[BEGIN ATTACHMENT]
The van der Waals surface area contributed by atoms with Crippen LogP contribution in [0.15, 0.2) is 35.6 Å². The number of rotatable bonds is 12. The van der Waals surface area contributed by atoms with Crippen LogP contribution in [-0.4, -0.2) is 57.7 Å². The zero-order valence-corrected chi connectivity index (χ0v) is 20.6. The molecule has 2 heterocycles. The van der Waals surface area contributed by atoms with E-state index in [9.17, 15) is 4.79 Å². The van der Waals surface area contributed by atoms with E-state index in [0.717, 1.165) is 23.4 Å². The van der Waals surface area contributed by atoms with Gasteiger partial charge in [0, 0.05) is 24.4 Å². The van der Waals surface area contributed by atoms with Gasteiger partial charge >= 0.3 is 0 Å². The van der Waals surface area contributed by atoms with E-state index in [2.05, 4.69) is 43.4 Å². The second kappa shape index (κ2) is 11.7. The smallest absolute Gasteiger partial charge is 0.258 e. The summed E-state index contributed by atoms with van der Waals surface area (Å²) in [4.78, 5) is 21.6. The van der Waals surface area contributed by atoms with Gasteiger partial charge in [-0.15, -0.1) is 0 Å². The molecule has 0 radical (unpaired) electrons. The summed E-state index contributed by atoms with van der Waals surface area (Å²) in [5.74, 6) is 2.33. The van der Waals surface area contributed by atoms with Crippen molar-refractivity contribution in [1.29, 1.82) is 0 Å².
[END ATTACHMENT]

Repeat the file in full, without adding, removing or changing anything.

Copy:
The van der Waals surface area contributed by atoms with Crippen LogP contribution in [0.15, 0.2) is 35.6 Å². The number of rotatable bonds is 12. The van der Waals surface area contributed by atoms with Crippen LogP contribution in [-0.4, -0.2) is 57.7 Å². The zero-order valence-corrected chi connectivity index (χ0v) is 20.6. The molecule has 2 heterocycles. The van der Waals surface area contributed by atoms with E-state index in [9.17, 15) is 4.79 Å². The van der Waals surface area contributed by atoms with E-state index in [0.717, 1.165) is 23.4 Å². The van der Waals surface area contributed by atoms with Gasteiger partial charge in [0, 0.05) is 24.4 Å². The van der Waals surface area contributed by atoms with Gasteiger partial charge >= 0.3 is 0 Å². The van der Waals surface area contributed by atoms with E-state index in [2.05, 4.69) is 43.4 Å². The second kappa shape index (κ2) is 11.7. The smallest absolute Gasteiger partial charge is 0.258 e. The summed E-state index contributed by atoms with van der Waals surface area (Å²) in [4.78, 5) is 21.6. The van der Waals surface area contributed by atoms with Gasteiger partial charge in [-0.15, -0.1) is 0 Å². The molecule has 0 radical (unpaired) electrons. The summed E-state index contributed by atoms with van der Waals surface area (Å²) in [5.74, 6) is 2.33. The van der Waals surface area contributed by atoms with Crippen molar-refractivity contribution in [1.29, 1.82) is 0 Å².